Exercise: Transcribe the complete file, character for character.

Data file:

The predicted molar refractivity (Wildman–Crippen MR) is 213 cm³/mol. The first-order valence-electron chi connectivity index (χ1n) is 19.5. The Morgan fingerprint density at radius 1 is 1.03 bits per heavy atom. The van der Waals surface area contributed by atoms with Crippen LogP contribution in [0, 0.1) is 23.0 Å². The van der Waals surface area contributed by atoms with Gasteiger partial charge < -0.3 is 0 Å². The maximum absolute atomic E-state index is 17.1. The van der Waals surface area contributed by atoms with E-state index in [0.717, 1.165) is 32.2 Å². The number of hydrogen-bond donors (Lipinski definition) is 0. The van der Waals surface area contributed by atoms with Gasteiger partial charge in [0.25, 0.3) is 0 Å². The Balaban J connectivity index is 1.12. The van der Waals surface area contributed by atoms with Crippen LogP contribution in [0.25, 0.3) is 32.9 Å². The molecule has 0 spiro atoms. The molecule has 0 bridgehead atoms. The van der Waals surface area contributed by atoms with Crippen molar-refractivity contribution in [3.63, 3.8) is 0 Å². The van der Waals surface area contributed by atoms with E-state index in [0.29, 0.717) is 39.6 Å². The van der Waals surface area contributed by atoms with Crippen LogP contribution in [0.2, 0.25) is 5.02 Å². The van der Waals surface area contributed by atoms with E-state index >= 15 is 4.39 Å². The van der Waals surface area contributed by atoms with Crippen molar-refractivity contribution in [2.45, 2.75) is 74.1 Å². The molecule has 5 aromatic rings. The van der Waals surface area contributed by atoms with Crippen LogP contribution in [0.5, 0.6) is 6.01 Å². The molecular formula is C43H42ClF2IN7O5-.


The predicted molar refractivity (Wildman–Crippen MR) is 213 cm³/mol. The first-order valence-electron chi connectivity index (χ1n) is 19.5. The Morgan fingerprint density at radius 1 is 1.03 bits per heavy atom. The van der Waals surface area contributed by atoms with Crippen LogP contribution in [0, 0.1) is 23.0 Å². The van der Waals surface area contributed by atoms with Gasteiger partial charge < -0.3 is 0 Å². The maximum absolute atomic E-state index is 17.1. The van der Waals surface area contributed by atoms with E-state index in [0.717, 1.165) is 32.2 Å². The number of hydrogen-bond donors (Lipinski definition) is 0. The van der Waals surface area contributed by atoms with Gasteiger partial charge in [0.25, 0.3) is 0 Å². The Balaban J connectivity index is 1.12. The van der Waals surface area contributed by atoms with Crippen LogP contribution in [0.25, 0.3) is 32.9 Å². The molecule has 0 spiro atoms. The molecule has 0 bridgehead atoms. The van der Waals surface area contributed by atoms with Crippen molar-refractivity contribution in [3.63, 3.8) is 0 Å². The van der Waals surface area contributed by atoms with E-state index in [0.29, 0.717) is 39.6 Å². The van der Waals surface area contributed by atoms with Crippen LogP contribution in [0.2, 0.25) is 5.02 Å². The van der Waals surface area contributed by atoms with E-state index >= 15 is 4.39 Å². The van der Waals surface area contributed by atoms with Crippen molar-refractivity contribution in [2.45, 2.75) is 74.1 Å². The molecule has 5 aromatic rings. The van der Waals surface area contributed by atoms with Crippen LogP contribution in [0.5, 0.6) is 6.01 Å². The molecular formula is C43H42ClF2IN7O5-.